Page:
Featured Research

from universities, journals, and other organizations

Measuring The Effects Of Very Low Doses: New Study Challenges How Regulators Determine Risk

Date:
January 3, 2007
Source:
University Of Massachusetts Amherst
Summary:
A new study of a large U.S. National Cancer Institute database provides the strongest evidence yet that a key portion of the traditional dose-response model used in drug testing and risk assessment for toxins is wrong when it comes to measuring the effects of very low doses, says Edward J. Calabrese, a scientist at the University of Massachusetts Amherst. The findings, based on a review of more than 56,000 tests in 13 strains of yeast using 2,200 drugs, are published in the journal Toxicological Sciences and offer strong backing for the theory of hormesis, Calabrese and his colleagues contend.

A new study of a large U.S. National Cancer Institute database provides the strongest evidence yet that a key portion of the traditional dose-response model used in drug testing and risk assessment for toxins is wrong when it comes to measuring the effects of very low doses, says Edward J. Calabrese, a scientist at the University of Massachusetts Amherst. The findings, based on a review of more than 56,000 tests in 13 strains of yeast using 2,200 drugs, are published in the journal Toxicological Sciences and offer strong backing for the theory of hormesis, Calabrese and his colleagues contend.

Calabrese says the size of the new study and the preponderance of evidence supporting hormesis, a dose-response phenomenon in which low doses have the opposite effect of high doses, is a breakthrough that should help scientists assess and predict risks from new drugs, toxicants and possibly carcinogens. Calabrese says, "This is a fundamental biological principle that has been missed."

Calabrese says that the field of toxicology got the dose response wrong in the 1930s and this mistake has infiltrated all regulations for low-dose exposures for toxic chemicals and drugs. These low-dose effects can be beneficial or harmful, something that the regulations miss because they are currently based on high-dose testing schemes that differ greatly from the conditions of human exposures.

In this latest study, which uses data from a large and highly standardized National Cancer Institute tumor-drug screening database, Calabrese says the evidence of hormesis is overwhelming. In the study, high doses of anticancer drugs frequently inhibit yeast growth, but at low doses they enhance growth, exactly what the homesis model predicts.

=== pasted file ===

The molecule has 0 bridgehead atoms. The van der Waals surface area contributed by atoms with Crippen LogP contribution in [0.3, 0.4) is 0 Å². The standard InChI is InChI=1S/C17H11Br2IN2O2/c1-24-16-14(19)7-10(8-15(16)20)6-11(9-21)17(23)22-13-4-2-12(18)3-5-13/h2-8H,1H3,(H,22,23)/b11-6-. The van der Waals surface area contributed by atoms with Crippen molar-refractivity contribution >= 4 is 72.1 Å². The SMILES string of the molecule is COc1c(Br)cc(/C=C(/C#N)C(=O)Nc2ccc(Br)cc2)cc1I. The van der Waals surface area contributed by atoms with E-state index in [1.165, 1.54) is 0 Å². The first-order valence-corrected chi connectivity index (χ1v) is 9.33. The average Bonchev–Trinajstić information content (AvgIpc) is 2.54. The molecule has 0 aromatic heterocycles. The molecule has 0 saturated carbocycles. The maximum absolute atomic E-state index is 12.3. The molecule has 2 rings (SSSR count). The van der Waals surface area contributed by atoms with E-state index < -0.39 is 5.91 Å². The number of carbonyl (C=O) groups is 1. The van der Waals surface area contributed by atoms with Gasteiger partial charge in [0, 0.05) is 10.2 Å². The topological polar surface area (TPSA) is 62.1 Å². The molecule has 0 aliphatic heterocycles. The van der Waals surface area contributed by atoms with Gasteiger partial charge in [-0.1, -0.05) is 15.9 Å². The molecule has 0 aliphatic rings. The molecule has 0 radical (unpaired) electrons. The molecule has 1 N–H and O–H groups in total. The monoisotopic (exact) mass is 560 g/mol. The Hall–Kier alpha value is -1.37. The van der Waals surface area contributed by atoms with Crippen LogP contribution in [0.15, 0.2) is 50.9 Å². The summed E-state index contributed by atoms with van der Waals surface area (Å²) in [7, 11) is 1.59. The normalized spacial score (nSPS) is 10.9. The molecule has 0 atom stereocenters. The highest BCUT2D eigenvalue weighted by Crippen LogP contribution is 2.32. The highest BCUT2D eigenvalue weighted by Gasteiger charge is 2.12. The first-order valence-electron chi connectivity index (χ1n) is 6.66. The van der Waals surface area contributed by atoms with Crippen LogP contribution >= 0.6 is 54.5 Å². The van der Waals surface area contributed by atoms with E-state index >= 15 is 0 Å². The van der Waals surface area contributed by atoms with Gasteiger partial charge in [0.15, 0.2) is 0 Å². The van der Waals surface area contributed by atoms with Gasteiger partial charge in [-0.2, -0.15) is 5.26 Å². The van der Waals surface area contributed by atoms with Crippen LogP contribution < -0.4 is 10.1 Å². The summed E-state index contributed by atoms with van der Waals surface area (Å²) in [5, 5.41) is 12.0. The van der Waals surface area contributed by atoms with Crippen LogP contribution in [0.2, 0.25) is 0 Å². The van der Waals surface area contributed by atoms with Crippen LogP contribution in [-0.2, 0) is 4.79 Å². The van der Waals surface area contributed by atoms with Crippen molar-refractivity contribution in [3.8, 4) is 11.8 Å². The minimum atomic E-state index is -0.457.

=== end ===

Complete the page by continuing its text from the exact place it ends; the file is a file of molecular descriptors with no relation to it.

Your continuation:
Whether one accepts the hormesis theory is not the critical public policy issue, according to Calabrese. He says that the major issue is that the risk assessments models used by the federal Environmental Protection Agency and the Food and Drug Administration fail to accurately predict responses in the low-dose zone, that is, where people live most of their daily lives.

Calabrese also says challenging the existing dose-response model has profound public policy and health implications. "I believe the hormesis model is the fundamental dose-response and government testing and risk assessment procedures should reflect that," Calabrese says. For example, in environmental regulations, it has been assumed that most carcinogens possess real or theoretical risks at low levels, and therefore must be nearly completely removed from the environments to assure public safety. Some would contend that if hormesis is the correct model for very low levels, that cleanup standards may have to be significantly changed. Others, however, see the evidence as insufficient for such radical change and worry about other factors that can influence the effects of chemicals in low doses. The new study promises to add fuel to the debate, Calabrese says.

Calabrese also suggests that the findings may have important implications for the pharmaceutical industry and medical practices. He says that hormesis is likely to identify new life-saving drugs that were missed through traditional testing and to markedly improve the accuracy of patient dosing, which will not only improve health outcomes but also reduce adverse side effects.